Another major Jatropha project suffers setback

JatrophaAnother Jatropha biofuel project initiated by D1 Oils Plc has suffered a jolt as a major investor pulls out.

Reports reaching ghanabusinessnews.com from the US say, Europe’s second largest oil company BP Plc intends to exit its Jatropha biofuel project with D1 Oils Plc. BP, according to the reports is exiting the Jatropha project to focus on ethanol production in Brazil and the US and also to advance biobutanol development.

As a result of BP’s withdrawal, D1 agreed to acquire its 50% interest in their joint venture D1-BP Fuel Crops Ltd. venture which was set up in June 2007 to develop Jatropha. Jatropha is a drought-resistant tree whose seeds contain oil that can be used in biodiesel production.

The deal came to an end when the two companies failed to get a third investor for the project. The two began talking about dissolving the venture this year and bringing planting and plant-science operations under D1’s control.

BP and D1 had planned to plant 1 million hectares of Jatropha over four years, of which 220,000 hectares had been planted by April.

BP Alternative Energy earmarked $8 billion for the project investment in the decade through 2015. BP, which expects biofuels to account for 11 percent to 19 percent of the world’s transport-fuel market by 2030, supplied about 10 percent of global biofuels last year, according to company estimates.

London-based D1 however said it would be able to maintain the business at lower cost until market conditions allowed the injection of new capital.

This is the second time D1’s investments in Jatropha to produce biofuels has not gone well.

An ambitious Jatropha project in India involving 22 agribusiness colleges failed to yield projected targets, leading to disappointments and disillusionment.

The argument has been made that Jatropha would grow on wasteland or marginal land, but Indian researcher, Dr Suman Jha who worked on the D1 project disagrees. He says, “this is not a wasteland crop. It needs fertiliser, water and good management. Yes, it grows on wasteland, but it doesn’t give you any yield.”

D1 Oils planted about 257,000 hectares of Jatropha, mainly in India but it was unsuccessful and the company was compelled to move far too early.

For instance in 2006 D1 aimed to produce 2.7 tonnes of oil per hectare from areas planted with its new E1 variety, and 1.7 tonnes of oil from normal seed. That is equivalent to about 8 tonnes and 5 tonnes of seed per hectare respectively, or 3.5kg and 2kg a plant. But according to Pradip Bhar, who runs the company’s D1 Williamson Magor Bio Fuel joint venture in India’s north east, admits he has yet to achieve a fraction of that.

“Hitting 500g is the challenge,” he says. “Mortality is quite high. But if we can reach 500g in two years’ time, after that the bush will continue to grow. Our expectation is that after the fourth year we will hit 1kg. The 1.5kg mark we haven’t touched as yet.”

There has been consensus that the Indian experiment had been unsuccessful.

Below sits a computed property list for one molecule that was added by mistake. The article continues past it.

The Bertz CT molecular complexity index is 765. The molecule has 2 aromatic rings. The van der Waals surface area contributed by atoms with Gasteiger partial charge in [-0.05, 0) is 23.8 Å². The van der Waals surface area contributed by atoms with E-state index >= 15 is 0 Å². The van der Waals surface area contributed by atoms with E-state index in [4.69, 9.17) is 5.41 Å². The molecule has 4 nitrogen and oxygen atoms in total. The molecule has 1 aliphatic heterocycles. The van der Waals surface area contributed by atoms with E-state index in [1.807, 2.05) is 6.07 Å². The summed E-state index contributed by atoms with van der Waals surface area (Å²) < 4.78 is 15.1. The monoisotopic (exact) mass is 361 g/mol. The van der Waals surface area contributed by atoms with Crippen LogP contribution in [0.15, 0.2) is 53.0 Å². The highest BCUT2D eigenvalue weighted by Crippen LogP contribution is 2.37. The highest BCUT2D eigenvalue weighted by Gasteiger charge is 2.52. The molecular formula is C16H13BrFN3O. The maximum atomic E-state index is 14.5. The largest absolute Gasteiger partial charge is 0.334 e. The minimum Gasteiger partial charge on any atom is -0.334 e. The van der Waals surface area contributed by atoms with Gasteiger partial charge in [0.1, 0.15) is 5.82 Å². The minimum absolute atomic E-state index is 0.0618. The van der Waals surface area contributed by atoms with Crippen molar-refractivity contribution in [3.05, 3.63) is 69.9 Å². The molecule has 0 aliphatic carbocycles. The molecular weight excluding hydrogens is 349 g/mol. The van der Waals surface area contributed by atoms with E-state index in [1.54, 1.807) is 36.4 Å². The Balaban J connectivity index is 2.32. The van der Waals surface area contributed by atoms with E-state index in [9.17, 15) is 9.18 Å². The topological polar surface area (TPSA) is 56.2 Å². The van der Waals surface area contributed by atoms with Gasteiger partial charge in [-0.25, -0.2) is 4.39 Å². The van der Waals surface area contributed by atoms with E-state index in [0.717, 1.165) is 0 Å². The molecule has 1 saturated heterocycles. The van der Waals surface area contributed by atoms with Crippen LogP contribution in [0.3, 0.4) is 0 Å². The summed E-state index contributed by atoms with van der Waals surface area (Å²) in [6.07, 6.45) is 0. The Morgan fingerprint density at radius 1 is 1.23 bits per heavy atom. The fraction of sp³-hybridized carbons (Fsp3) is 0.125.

Meanwhile, in Ghana some biofuels companies who have announced investments in Jatropha to produce biofuels have been making projections that are yet to be seen.

Gold Star Farms Ltd. claims it intends to cultivate five million acres of land to plant Jatropha for the production of biofuels for export.

One of the company’s executives, Mr. Jack Holden has said that it has commitments from farmers to grow the crop on approximately five million acres of land in Ghana.

The company, he added, plans to begin producing biodiesel at its facility in Nkawkaw, in the Eastern region of Ghana, in 2009. It is July 2009, and it is not yet known if the company has produced its first litre of biofuel from Jatropha.

Another biodiesel company, Green Fuels Biodiesel which revived silos abandoned in Ghana  for 43 years for its operations recently said it is investing in the multi-million cedi project to produce biodiesel from Jatropha seeds later in the year.

The Managing Director of Green Fuels, Mr. Joseph Karam, told the Daily Graphic newspaper that the initiative would contribute significantly towards reducing the importation of biodiesel and grease into the country.

According to him, “there is the potential to produce quality biodiesel from Jatropha, instead of spending huge sums of money to import these products, we can produce them here.”

He said 500,000 litres of biodiesel would be produced a day for the local market.

There is certainly a potential for Jatropha as a biodiesel source, but why it is recording failures rather than successes needs to be critically looked into.

There is need for sober reflections and investments in R&D to determine the full potentials of Jatropha as a viable, cost-effective and efficient non-food crop for biofuels.

By Emmanuel K. Dogbevi

Email: edogbevi@hotmail.com

No Comments
  1. ELIAS ABDALLAH says

    l am in Ghana, upper west region l want to cultivate jatropha l have more than 100hrc of land l need finance if l could be assisted.

  2. Here is a TECHNOLOGY DEVELOPED IN THE UNIVERSITY OF AGRICULTURAL SCIENCES, BANGALORE, which can readily solve the problem in the production of First and Second generation of biofuels at global level, in a span of 20 years, that too in a sustainable way. This technology can also address food security for poor, small scale, resource-limited farmers including women. Simarouba cultivation improves soil fertility by adding organic matter to the soil. Introduction of this rainfed water prudent tree crop acts as a supplement to the regular income and helps in retaining the crop diversity. This technology can be easily adopted to surmount hunger problem at individual as well as at global level. It is a low budget agriculture technology suitable for ecologic farming and does not require intense training. It addresses the problems of biofuel generation, hunger, poverty and agricultural production in many poor countries of the tropical world. The visionaries in NCB, FAO, WHO, ICRAF, CGIAR and other organizations have to recognize the importance of this technology and implement it systematically and effectively to usher evergreen revolution.